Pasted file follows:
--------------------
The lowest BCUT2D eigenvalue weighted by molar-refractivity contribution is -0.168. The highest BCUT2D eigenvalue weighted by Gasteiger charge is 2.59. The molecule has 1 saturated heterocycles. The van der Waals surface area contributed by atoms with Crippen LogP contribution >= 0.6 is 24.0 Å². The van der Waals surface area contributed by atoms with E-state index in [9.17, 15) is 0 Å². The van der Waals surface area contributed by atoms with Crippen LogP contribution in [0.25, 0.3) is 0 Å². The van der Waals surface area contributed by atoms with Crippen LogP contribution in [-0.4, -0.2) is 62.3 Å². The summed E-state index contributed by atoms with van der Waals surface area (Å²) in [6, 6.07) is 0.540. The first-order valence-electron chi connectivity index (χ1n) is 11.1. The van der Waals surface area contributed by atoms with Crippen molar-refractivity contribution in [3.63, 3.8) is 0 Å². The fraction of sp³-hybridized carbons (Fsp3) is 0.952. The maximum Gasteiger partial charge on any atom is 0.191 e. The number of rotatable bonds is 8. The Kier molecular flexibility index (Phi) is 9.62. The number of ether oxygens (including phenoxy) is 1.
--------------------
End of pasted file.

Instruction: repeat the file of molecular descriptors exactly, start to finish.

The lowest BCUT2D eigenvalue weighted by molar-refractivity contribution is -0.168. The highest BCUT2D eigenvalue weighted by Gasteiger charge is 2.59. The molecule has 1 saturated heterocycles. The van der Waals surface area contributed by atoms with Crippen LogP contribution >= 0.6 is 24.0 Å². The van der Waals surface area contributed by atoms with E-state index in [9.17, 15) is 0 Å². The van der Waals surface area contributed by atoms with Crippen LogP contribution in [0.25, 0.3) is 0 Å². The van der Waals surface area contributed by atoms with Crippen LogP contribution in [-0.4, -0.2) is 62.3 Å². The summed E-state index contributed by atoms with van der Waals surface area (Å²) in [6, 6.07) is 0.540. The first-order valence-electron chi connectivity index (χ1n) is 11.1. The van der Waals surface area contributed by atoms with Crippen molar-refractivity contribution in [3.63, 3.8) is 0 Å². The fraction of sp³-hybridized carbons (Fsp3) is 0.952. The maximum Gasteiger partial charge on any atom is 0.191 e. The number of rotatable bonds is 8. The Kier molecular flexibility index (Phi) is 9.62. The number of ether oxygens (including phenoxy) is 1.